There are two ways to become a biochemical engineer. Study hard to earn your PhD, or play video games.
The latter is thanks to Adrien Treuille and his collaborators, the radically innovative creators of FoldIt, a game to optimally configure hard-to-fold proteins that is already yielding groundbreaking results that we described last month.
Treuille, a computer scientist at Carnegie Mellon, is now turning his attention to an even trickier problem: revealing the structure of genetic molecules known as RNA, which govern cellular processes and encode proteins. Understanding better how RNA works could unlock a host of potential cures for diseases, and gamers are Treuille's central strategy to reaching this new understanding. EteRNA, a collaboration with Stanford University, demolishes the divide between computer science, genetic engineering, biology, and gaming. In the process, it creates something new and perhaps revolutionary: crowdsourcing the creation of scientific knowledge.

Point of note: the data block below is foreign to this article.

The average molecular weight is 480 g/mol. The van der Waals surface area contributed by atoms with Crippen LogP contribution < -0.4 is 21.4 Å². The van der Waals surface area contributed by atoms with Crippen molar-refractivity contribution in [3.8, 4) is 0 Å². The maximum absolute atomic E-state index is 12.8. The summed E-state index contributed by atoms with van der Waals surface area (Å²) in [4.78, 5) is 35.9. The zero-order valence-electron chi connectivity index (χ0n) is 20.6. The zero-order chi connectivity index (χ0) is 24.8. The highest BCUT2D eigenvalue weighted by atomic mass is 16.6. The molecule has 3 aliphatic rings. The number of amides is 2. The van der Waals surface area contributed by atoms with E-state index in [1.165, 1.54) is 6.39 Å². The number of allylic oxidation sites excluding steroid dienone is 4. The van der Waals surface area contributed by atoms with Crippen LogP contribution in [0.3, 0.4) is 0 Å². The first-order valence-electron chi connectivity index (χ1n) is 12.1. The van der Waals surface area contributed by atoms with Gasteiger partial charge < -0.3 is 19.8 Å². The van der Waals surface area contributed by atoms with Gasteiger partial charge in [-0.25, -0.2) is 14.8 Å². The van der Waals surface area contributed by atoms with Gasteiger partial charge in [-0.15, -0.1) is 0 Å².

Last week, we reported on how thousands of people on crowdsourcing platforms can cut monumental biology research tasks down to size (similar, efforts have been underway in astronomy for years with SETI@home and Galaxy Zoo among them). But EteRNA is something different. Gamers configure RNA molecules, rank the top molecules, and then the best are physically synthesized in the lab. The results are sent back for players to learn more about the properties of actual RNA, and strategies are shared online with tens of thousands of players who go back to work designing the next batch. They are getting better with each iteration.
"It's been phenomenally successful," says Treuille, who was recently named a 2011 PopTech Science Fellow. "When we started the program, computers and people were both pretty bad at designing RNA. Over the months, we kept designing and synthesizing and the players got better and better. Recently, the worst human designs are better than the best computer computer designs."
The process is allowing scientist to understand how RNA shapes behave in the world of real biology, and eventually could help engineer microorganisms or fight disease within our own cells. Peer review (that is by other gamers, not science journals) and open access learning are turning the slow difficult work of research into a lot less of both. Many minds make short work.